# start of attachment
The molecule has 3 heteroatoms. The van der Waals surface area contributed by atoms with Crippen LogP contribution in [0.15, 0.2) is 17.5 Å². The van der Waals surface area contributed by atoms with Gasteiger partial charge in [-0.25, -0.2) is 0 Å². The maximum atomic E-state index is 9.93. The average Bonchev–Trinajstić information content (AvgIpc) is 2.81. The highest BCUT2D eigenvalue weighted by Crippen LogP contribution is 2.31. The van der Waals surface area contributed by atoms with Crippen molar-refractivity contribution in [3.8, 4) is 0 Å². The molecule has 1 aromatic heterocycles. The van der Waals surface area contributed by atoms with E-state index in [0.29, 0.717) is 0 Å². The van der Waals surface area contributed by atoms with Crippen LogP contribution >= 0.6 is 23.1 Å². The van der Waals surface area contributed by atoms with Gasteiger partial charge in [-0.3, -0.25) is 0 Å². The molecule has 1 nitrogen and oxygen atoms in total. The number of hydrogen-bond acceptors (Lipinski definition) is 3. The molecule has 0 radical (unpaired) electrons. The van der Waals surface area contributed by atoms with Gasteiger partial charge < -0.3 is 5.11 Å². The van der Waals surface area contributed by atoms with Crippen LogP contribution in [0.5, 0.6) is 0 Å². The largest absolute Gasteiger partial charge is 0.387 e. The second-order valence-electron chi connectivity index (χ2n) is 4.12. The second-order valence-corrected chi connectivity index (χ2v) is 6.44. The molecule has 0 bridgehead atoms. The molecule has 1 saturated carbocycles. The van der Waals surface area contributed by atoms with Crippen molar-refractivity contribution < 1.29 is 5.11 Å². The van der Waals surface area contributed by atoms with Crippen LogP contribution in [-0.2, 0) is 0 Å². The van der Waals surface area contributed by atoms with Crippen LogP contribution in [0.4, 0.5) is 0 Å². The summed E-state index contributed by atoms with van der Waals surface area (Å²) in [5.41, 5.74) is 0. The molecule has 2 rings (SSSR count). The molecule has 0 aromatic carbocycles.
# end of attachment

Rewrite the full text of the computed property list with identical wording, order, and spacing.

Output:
The molecule has 3 heteroatoms. The van der Waals surface area contributed by atoms with Crippen LogP contribution in [0.15, 0.2) is 17.5 Å². The van der Waals surface area contributed by atoms with Gasteiger partial charge in [-0.25, -0.2) is 0 Å². The maximum atomic E-state index is 9.93. The average Bonchev–Trinajstić information content (AvgIpc) is 2.81. The highest BCUT2D eigenvalue weighted by Crippen LogP contribution is 2.31. The van der Waals surface area contributed by atoms with Crippen molar-refractivity contribution in [3.8, 4) is 0 Å². The molecule has 1 aromatic heterocycles. The van der Waals surface area contributed by atoms with E-state index in [0.29, 0.717) is 0 Å². The van der Waals surface area contributed by atoms with Crippen LogP contribution >= 0.6 is 23.1 Å². The van der Waals surface area contributed by atoms with Gasteiger partial charge in [-0.3, -0.25) is 0 Å². The molecule has 1 nitrogen and oxygen atoms in total. The number of hydrogen-bond acceptors (Lipinski definition) is 3. The molecule has 0 radical (unpaired) electrons. The van der Waals surface area contributed by atoms with Gasteiger partial charge < -0.3 is 5.11 Å². The van der Waals surface area contributed by atoms with Crippen LogP contribution in [0.5, 0.6) is 0 Å². The largest absolute Gasteiger partial charge is 0.387 e. The second-order valence-electron chi connectivity index (χ2n) is 4.12. The second-order valence-corrected chi connectivity index (χ2v) is 6.44. The molecule has 0 bridgehead atoms. The molecule has 1 saturated carbocycles. The van der Waals surface area contributed by atoms with Crippen molar-refractivity contribution < 1.29 is 5.11 Å². The van der Waals surface area contributed by atoms with Crippen LogP contribution in [-0.2, 0) is 0 Å². The van der Waals surface area contributed by atoms with Crippen LogP contribution in [0.4, 0.5) is 0 Å². The summed E-state index contributed by atoms with van der Waals surface area (Å²) in [5.41, 5.74) is 0. The molecule has 2 rings (SSSR count). The molecule has 0 aromatic carbocycles.